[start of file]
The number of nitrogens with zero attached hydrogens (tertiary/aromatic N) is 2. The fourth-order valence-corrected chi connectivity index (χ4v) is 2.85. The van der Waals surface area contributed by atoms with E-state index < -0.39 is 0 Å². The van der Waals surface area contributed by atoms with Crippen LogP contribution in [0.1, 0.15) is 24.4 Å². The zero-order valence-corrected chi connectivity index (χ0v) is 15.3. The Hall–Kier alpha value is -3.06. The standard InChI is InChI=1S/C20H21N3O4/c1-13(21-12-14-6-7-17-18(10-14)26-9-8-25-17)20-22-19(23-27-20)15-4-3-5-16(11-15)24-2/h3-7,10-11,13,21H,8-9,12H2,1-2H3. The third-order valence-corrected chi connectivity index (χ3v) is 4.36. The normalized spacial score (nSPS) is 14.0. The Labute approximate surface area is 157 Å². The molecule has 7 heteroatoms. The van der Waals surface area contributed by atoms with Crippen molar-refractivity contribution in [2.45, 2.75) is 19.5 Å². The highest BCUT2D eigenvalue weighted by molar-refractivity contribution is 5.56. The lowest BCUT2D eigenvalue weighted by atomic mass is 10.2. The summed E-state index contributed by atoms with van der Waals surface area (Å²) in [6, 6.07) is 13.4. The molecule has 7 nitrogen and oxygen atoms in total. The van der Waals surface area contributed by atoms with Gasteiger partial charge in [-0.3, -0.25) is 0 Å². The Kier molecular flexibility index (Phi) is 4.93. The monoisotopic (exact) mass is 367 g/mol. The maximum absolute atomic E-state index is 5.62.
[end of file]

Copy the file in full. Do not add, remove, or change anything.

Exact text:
The number of nitrogens with zero attached hydrogens (tertiary/aromatic N) is 2. The fourth-order valence-corrected chi connectivity index (χ4v) is 2.85. The van der Waals surface area contributed by atoms with E-state index < -0.39 is 0 Å². The van der Waals surface area contributed by atoms with Crippen LogP contribution in [0.1, 0.15) is 24.4 Å². The zero-order valence-corrected chi connectivity index (χ0v) is 15.3. The Hall–Kier alpha value is -3.06. The standard InChI is InChI=1S/C20H21N3O4/c1-13(21-12-14-6-7-17-18(10-14)26-9-8-25-17)20-22-19(23-27-20)15-4-3-5-16(11-15)24-2/h3-7,10-11,13,21H,8-9,12H2,1-2H3. The third-order valence-corrected chi connectivity index (χ3v) is 4.36. The normalized spacial score (nSPS) is 14.0. The Labute approximate surface area is 157 Å². The molecule has 7 heteroatoms. The van der Waals surface area contributed by atoms with Crippen molar-refractivity contribution in [2.45, 2.75) is 19.5 Å². The highest BCUT2D eigenvalue weighted by molar-refractivity contribution is 5.56. The lowest BCUT2D eigenvalue weighted by atomic mass is 10.2. The summed E-state index contributed by atoms with van der Waals surface area (Å²) in [6, 6.07) is 13.4. The molecule has 7 nitrogen and oxygen atoms in total. The van der Waals surface area contributed by atoms with Gasteiger partial charge in [-0.3, -0.25) is 0 Å². The Kier molecular flexibility index (Phi) is 4.93. The monoisotopic (exact) mass is 367 g/mol. The maximum absolute atomic E-state index is 5.62.